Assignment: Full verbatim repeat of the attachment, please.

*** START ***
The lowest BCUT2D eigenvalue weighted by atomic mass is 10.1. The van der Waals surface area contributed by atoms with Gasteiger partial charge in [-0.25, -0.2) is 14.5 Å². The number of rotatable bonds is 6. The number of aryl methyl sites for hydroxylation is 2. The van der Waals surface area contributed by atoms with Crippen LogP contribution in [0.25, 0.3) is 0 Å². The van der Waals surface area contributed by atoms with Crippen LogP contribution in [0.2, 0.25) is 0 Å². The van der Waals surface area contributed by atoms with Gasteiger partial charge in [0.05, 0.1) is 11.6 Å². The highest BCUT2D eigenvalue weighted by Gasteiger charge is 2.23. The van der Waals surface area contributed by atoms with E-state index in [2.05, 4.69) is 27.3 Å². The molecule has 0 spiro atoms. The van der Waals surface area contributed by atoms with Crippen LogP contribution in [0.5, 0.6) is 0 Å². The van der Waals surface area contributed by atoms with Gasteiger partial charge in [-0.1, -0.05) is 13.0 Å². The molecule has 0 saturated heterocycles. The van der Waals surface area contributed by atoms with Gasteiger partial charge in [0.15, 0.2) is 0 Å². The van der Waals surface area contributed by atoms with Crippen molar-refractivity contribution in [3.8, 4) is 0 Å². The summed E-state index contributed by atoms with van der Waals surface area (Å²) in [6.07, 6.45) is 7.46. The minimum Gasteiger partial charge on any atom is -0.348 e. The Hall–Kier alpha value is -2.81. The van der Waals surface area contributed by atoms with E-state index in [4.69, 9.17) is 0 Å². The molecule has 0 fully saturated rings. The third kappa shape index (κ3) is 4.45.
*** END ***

The lowest BCUT2D eigenvalue weighted by atomic mass is 10.1. The van der Waals surface area contributed by atoms with Gasteiger partial charge in [-0.25, -0.2) is 14.5 Å². The number of rotatable bonds is 6. The number of aryl methyl sites for hydroxylation is 2. The van der Waals surface area contributed by atoms with Crippen LogP contribution in [0.25, 0.3) is 0 Å². The van der Waals surface area contributed by atoms with Crippen LogP contribution in [0.2, 0.25) is 0 Å². The van der Waals surface area contributed by atoms with Gasteiger partial charge in [0.05, 0.1) is 11.6 Å². The highest BCUT2D eigenvalue weighted by Gasteiger charge is 2.23. The van der Waals surface area contributed by atoms with E-state index in [2.05, 4.69) is 27.3 Å². The molecule has 0 spiro atoms. The van der Waals surface area contributed by atoms with Crippen LogP contribution in [0.5, 0.6) is 0 Å². The van der Waals surface area contributed by atoms with Gasteiger partial charge in [-0.1, -0.05) is 13.0 Å². The molecule has 0 saturated heterocycles. The van der Waals surface area contributed by atoms with Gasteiger partial charge in [0.15, 0.2) is 0 Å². The van der Waals surface area contributed by atoms with Crippen molar-refractivity contribution in [3.8, 4) is 0 Å². The summed E-state index contributed by atoms with van der Waals surface area (Å²) in [6.07, 6.45) is 7.46. The minimum Gasteiger partial charge on any atom is -0.348 e. The Hall–Kier alpha value is -2.81. The van der Waals surface area contributed by atoms with E-state index in [4.69, 9.17) is 0 Å². The molecule has 0 fully saturated rings. The third kappa shape index (κ3) is 4.45.